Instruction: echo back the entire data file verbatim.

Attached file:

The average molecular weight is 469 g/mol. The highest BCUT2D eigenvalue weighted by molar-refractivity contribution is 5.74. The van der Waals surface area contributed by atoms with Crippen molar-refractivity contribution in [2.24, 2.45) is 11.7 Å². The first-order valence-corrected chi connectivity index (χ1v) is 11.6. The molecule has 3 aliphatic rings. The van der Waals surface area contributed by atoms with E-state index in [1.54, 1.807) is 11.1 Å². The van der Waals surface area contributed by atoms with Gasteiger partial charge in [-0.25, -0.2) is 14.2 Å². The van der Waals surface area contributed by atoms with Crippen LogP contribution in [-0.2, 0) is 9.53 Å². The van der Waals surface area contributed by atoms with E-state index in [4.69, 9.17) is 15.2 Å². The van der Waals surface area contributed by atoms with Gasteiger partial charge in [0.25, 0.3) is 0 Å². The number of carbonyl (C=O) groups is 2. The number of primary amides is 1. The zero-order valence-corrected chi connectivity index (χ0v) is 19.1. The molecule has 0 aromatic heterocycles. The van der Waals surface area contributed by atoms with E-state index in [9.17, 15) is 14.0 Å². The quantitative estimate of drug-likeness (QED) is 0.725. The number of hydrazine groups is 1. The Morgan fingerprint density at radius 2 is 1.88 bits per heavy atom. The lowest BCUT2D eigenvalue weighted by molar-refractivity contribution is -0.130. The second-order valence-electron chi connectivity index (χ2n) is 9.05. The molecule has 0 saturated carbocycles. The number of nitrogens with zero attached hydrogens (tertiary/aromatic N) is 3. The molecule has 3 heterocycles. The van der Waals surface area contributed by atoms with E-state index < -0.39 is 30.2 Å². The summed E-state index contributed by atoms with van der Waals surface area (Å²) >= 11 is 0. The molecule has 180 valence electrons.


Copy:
The average molecular weight is 469 g/mol. The highest BCUT2D eigenvalue weighted by molar-refractivity contribution is 5.74. The van der Waals surface area contributed by atoms with Crippen molar-refractivity contribution in [2.24, 2.45) is 11.7 Å². The first-order valence-corrected chi connectivity index (χ1v) is 11.6. The molecule has 3 aliphatic rings. The van der Waals surface area contributed by atoms with E-state index in [1.54, 1.807) is 11.1 Å². The van der Waals surface area contributed by atoms with Gasteiger partial charge in [-0.25, -0.2) is 14.2 Å². The van der Waals surface area contributed by atoms with Crippen LogP contribution in [-0.2, 0) is 9.53 Å². The van der Waals surface area contributed by atoms with E-state index in [4.69, 9.17) is 15.2 Å². The van der Waals surface area contributed by atoms with Gasteiger partial charge in [0.25, 0.3) is 0 Å². The number of carbonyl (C=O) groups is 2. The number of primary amides is 1. The zero-order valence-corrected chi connectivity index (χ0v) is 19.1. The molecule has 0 aromatic heterocycles. The van der Waals surface area contributed by atoms with E-state index in [9.17, 15) is 14.0 Å². The quantitative estimate of drug-likeness (QED) is 0.725. The number of hydrazine groups is 1. The Morgan fingerprint density at radius 2 is 1.88 bits per heavy atom. The lowest BCUT2D eigenvalue weighted by molar-refractivity contribution is -0.130. The second-order valence-electron chi connectivity index (χ2n) is 9.05. The molecule has 0 saturated carbocycles. The number of nitrogens with zero attached hydrogens (tertiary/aromatic N) is 3. The molecule has 3 heterocycles. The van der Waals surface area contributed by atoms with E-state index < -0.39 is 30.2 Å². The summed E-state index contributed by atoms with van der Waals surface area (Å²) >= 11 is 0. The molecule has 180 valence electrons.